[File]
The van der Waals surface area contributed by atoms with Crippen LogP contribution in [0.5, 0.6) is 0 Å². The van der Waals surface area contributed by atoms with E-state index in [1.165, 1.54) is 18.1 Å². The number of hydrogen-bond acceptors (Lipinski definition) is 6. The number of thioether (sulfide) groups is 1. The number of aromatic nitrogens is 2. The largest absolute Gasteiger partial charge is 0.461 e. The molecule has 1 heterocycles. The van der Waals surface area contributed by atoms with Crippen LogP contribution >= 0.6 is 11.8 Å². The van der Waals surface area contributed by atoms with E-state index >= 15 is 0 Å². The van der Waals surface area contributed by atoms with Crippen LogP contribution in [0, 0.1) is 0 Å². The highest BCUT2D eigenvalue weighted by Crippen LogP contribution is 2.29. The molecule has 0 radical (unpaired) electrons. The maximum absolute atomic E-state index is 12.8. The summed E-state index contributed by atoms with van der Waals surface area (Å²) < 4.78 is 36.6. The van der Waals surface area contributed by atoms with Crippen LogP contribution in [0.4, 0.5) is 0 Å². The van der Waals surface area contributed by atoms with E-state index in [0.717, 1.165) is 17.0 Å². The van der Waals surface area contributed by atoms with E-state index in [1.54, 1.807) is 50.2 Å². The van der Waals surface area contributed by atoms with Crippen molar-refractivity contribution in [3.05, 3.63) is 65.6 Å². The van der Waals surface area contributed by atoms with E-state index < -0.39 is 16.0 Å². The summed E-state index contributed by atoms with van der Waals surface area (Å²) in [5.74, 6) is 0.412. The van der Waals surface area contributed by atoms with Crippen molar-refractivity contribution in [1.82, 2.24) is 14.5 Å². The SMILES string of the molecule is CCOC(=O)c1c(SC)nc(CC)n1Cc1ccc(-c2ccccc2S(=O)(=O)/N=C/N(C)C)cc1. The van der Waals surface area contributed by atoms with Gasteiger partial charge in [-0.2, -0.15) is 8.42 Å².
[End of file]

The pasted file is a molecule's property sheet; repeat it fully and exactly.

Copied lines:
The van der Waals surface area contributed by atoms with Crippen LogP contribution in [0.5, 0.6) is 0 Å². The van der Waals surface area contributed by atoms with E-state index in [1.165, 1.54) is 18.1 Å². The number of hydrogen-bond acceptors (Lipinski definition) is 6. The number of thioether (sulfide) groups is 1. The number of aromatic nitrogens is 2. The largest absolute Gasteiger partial charge is 0.461 e. The molecule has 1 heterocycles. The van der Waals surface area contributed by atoms with Crippen LogP contribution >= 0.6 is 11.8 Å². The van der Waals surface area contributed by atoms with E-state index >= 15 is 0 Å². The van der Waals surface area contributed by atoms with Crippen LogP contribution in [0, 0.1) is 0 Å². The highest BCUT2D eigenvalue weighted by Crippen LogP contribution is 2.29. The molecule has 0 radical (unpaired) electrons. The maximum absolute atomic E-state index is 12.8. The summed E-state index contributed by atoms with van der Waals surface area (Å²) < 4.78 is 36.6. The van der Waals surface area contributed by atoms with Crippen LogP contribution in [0.4, 0.5) is 0 Å². The van der Waals surface area contributed by atoms with E-state index in [0.717, 1.165) is 17.0 Å². The van der Waals surface area contributed by atoms with E-state index in [1.54, 1.807) is 50.2 Å². The van der Waals surface area contributed by atoms with Crippen molar-refractivity contribution in [3.05, 3.63) is 65.6 Å². The van der Waals surface area contributed by atoms with E-state index < -0.39 is 16.0 Å². The summed E-state index contributed by atoms with van der Waals surface area (Å²) in [5.74, 6) is 0.412. The van der Waals surface area contributed by atoms with Crippen molar-refractivity contribution in [1.82, 2.24) is 14.5 Å². The SMILES string of the molecule is CCOC(=O)c1c(SC)nc(CC)n1Cc1ccc(-c2ccccc2S(=O)(=O)/N=C/N(C)C)cc1. The van der Waals surface area contributed by atoms with Gasteiger partial charge in [-0.2, -0.15) is 8.42 Å².